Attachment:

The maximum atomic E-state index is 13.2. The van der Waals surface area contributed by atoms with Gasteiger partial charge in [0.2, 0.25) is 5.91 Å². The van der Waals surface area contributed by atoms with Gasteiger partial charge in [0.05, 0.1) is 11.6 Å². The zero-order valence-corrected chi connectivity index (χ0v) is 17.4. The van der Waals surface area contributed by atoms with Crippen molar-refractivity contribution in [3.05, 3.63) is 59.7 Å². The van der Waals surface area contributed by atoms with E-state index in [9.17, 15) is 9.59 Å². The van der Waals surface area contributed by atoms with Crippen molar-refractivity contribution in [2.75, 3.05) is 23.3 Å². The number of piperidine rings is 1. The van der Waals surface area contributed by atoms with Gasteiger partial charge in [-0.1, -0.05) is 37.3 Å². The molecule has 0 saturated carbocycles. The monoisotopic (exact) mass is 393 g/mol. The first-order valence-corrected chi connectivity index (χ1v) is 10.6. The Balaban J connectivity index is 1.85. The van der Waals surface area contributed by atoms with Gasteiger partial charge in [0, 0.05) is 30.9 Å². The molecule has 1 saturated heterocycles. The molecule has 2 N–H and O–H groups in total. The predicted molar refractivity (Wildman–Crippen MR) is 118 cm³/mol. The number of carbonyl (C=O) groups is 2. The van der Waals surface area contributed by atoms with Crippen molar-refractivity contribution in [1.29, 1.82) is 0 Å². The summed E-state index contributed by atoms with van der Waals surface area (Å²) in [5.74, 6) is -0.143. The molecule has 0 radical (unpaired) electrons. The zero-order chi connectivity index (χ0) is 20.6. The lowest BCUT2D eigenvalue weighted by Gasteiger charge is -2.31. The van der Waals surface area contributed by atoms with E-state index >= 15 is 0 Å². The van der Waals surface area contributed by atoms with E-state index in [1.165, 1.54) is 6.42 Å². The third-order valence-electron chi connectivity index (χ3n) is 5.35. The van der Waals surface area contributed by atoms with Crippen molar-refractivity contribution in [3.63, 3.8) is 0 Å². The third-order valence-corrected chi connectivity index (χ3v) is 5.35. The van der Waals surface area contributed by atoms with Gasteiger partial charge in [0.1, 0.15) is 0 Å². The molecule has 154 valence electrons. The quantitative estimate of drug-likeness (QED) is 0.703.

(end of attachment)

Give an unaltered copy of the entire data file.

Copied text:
The maximum atomic E-state index is 13.2. The van der Waals surface area contributed by atoms with Gasteiger partial charge in [0.2, 0.25) is 5.91 Å². The van der Waals surface area contributed by atoms with Gasteiger partial charge in [0.05, 0.1) is 11.6 Å². The zero-order valence-corrected chi connectivity index (χ0v) is 17.4. The van der Waals surface area contributed by atoms with Crippen molar-refractivity contribution in [3.05, 3.63) is 59.7 Å². The van der Waals surface area contributed by atoms with E-state index in [9.17, 15) is 9.59 Å². The van der Waals surface area contributed by atoms with Crippen molar-refractivity contribution in [2.75, 3.05) is 23.3 Å². The number of piperidine rings is 1. The van der Waals surface area contributed by atoms with Gasteiger partial charge in [-0.1, -0.05) is 37.3 Å². The molecule has 0 saturated carbocycles. The monoisotopic (exact) mass is 393 g/mol. The first-order valence-corrected chi connectivity index (χ1v) is 10.6. The Balaban J connectivity index is 1.85. The van der Waals surface area contributed by atoms with Gasteiger partial charge in [0, 0.05) is 30.9 Å². The molecule has 1 saturated heterocycles. The molecule has 2 N–H and O–H groups in total. The predicted molar refractivity (Wildman–Crippen MR) is 118 cm³/mol. The number of carbonyl (C=O) groups is 2. The van der Waals surface area contributed by atoms with Crippen molar-refractivity contribution in [1.29, 1.82) is 0 Å². The summed E-state index contributed by atoms with van der Waals surface area (Å²) in [5.74, 6) is -0.143. The molecule has 0 radical (unpaired) electrons. The zero-order chi connectivity index (χ0) is 20.6. The lowest BCUT2D eigenvalue weighted by Gasteiger charge is -2.31. The van der Waals surface area contributed by atoms with E-state index >= 15 is 0 Å². The van der Waals surface area contributed by atoms with E-state index in [1.165, 1.54) is 6.42 Å². The third-order valence-electron chi connectivity index (χ3n) is 5.35. The van der Waals surface area contributed by atoms with Crippen molar-refractivity contribution in [3.63, 3.8) is 0 Å². The third-order valence-corrected chi connectivity index (χ3v) is 5.35. The van der Waals surface area contributed by atoms with Gasteiger partial charge in [0.1, 0.15) is 0 Å². The molecule has 154 valence electrons. The quantitative estimate of drug-likeness (QED) is 0.703.